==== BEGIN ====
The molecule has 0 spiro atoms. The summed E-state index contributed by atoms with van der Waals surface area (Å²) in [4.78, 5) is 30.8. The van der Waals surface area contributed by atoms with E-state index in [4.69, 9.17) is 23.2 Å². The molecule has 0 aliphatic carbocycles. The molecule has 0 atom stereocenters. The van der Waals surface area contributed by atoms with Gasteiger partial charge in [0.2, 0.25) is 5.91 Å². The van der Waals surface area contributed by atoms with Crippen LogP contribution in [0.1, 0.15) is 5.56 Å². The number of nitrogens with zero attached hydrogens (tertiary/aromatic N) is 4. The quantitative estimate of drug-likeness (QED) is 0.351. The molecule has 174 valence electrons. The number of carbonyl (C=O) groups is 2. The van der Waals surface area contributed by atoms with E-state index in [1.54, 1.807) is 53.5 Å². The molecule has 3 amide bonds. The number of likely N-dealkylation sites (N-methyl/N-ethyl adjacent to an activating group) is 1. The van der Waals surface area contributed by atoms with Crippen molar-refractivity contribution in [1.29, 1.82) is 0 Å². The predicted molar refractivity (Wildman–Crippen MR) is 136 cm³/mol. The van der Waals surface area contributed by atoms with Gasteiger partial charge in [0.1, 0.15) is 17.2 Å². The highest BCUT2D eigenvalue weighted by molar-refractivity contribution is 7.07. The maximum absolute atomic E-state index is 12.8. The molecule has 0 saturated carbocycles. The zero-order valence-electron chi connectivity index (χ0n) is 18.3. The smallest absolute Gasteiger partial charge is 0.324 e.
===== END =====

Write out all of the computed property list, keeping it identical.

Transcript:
The molecule has 0 spiro atoms. The summed E-state index contributed by atoms with van der Waals surface area (Å²) in [4.78, 5) is 30.8. The van der Waals surface area contributed by atoms with E-state index in [4.69, 9.17) is 23.2 Å². The molecule has 0 aliphatic carbocycles. The molecule has 0 atom stereocenters. The van der Waals surface area contributed by atoms with Gasteiger partial charge in [0.2, 0.25) is 5.91 Å². The van der Waals surface area contributed by atoms with Crippen LogP contribution in [0.1, 0.15) is 5.56 Å². The number of nitrogens with zero attached hydrogens (tertiary/aromatic N) is 4. The quantitative estimate of drug-likeness (QED) is 0.351. The molecule has 174 valence electrons. The number of carbonyl (C=O) groups is 2. The van der Waals surface area contributed by atoms with E-state index in [1.54, 1.807) is 53.5 Å². The molecule has 3 amide bonds. The number of likely N-dealkylation sites (N-methyl/N-ethyl adjacent to an activating group) is 1. The van der Waals surface area contributed by atoms with Crippen molar-refractivity contribution in [1.29, 1.82) is 0 Å². The predicted molar refractivity (Wildman–Crippen MR) is 136 cm³/mol. The van der Waals surface area contributed by atoms with Gasteiger partial charge in [0.1, 0.15) is 17.2 Å². The highest BCUT2D eigenvalue weighted by molar-refractivity contribution is 7.07. The maximum absolute atomic E-state index is 12.8. The molecule has 0 saturated carbocycles. The zero-order valence-electron chi connectivity index (χ0n) is 18.3. The smallest absolute Gasteiger partial charge is 0.324 e.